Current and Future Border Trade Situation in Myanmar

Myanmar Spring Chronicle – May 08 Scenes
MoeMaKa, May 09, 2024

Current and Future Border Trade Situation in Myanmar

Myanmar has 13 border trade stations, with the main ones being Muse, Tachileik, Myawaddy, Kawthaung, Maungdaw, Kanyinchaung, and Tamu. Among these, the busiest stations are Myawaddy, Kawthaung, and Tachileik (with Thailand), Muse and Chin Shwe Haw (with China), Tamu (with India), and Maungdaw (with Bangladesh).

China is Myanmar’s largest border trade partner, with Myanmar importing the most from China and exporting agricultural products, natural resources, aquatic products, and wild animals. Thailand follows as the second largest trade partner, with India and Bangladesh also significant.

Since the 1988 military coup, which shifted Myanmar to a market economy, border trade has become official and has steadily grown. Prior to 1988, foreign goods were controlled by government departments, with most trade conducted via waterways. Post-coup recognition of the private sector has driven the growth of border trade.

This growth has led to crowded trade stations and cities. Muse, Myawaddy, Tachileik, Tamu, and Maungdaw have transformed into bustling urban centers, serving as hubs for both legal and illegal tax revenue collection. Over the past three decades, border trade stations have also become significant tax collection points.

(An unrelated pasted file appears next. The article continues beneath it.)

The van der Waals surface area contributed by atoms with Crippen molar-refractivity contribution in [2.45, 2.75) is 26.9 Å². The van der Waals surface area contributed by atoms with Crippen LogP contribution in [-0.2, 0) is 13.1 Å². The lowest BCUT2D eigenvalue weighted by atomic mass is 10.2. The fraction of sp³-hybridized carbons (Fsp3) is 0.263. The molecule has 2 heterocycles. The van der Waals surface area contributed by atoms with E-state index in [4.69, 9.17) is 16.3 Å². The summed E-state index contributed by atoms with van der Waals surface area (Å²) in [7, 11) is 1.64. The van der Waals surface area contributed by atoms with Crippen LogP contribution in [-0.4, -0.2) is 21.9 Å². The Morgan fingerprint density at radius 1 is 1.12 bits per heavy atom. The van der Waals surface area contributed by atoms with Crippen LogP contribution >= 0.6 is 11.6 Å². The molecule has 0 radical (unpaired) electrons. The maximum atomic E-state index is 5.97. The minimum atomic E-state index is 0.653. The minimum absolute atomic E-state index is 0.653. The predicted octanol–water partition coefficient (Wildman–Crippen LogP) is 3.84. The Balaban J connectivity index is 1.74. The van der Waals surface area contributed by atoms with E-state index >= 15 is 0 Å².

Following the 2021 military coup, control of border trading stations has become a target for various armed groups, as these posts are lucrative sources of customs revenue. Key trading posts such as Chin Shwe Haw in Kokang, the Muse 105-mile trade zone in northern Shan, Lwegel in Kachin State, Myawaddy in Karen State, and Maungdaw and Kayinchaung trade zones in Rakhine State have been involved in battles over the past six months.

While it is often assumed that armed groups controlling these posts will generate significant tax revenue, trade volumes are unlikely to return to previous levels. The civil war has fragmented regions and disrupted trade. Manufacturing has stalled, and many people have fled the conflict, making business operations challenging. Increased armed checkpoints and fluctuating customs collections have further diminished border trade activity.

Under these conditions, it is unrealistic to expect border trading stations to return to their pre-war state soon. Even if armed conflicts subside, restoring previous border trade levels will be difficult. Military-led organizations are likely to proliferate, and new administrative structures and regulations will be implemented. Border trading stations will likely face strict limitations and careful control of their operations.

In a scenario where political and military authority is divided along ethnic and geographical lines, it will be challenging to restore the seamless transport of goods across Myanmar. Consequently, it is increasingly unlikely that armed groups can generate significant revenue from border trade activities.

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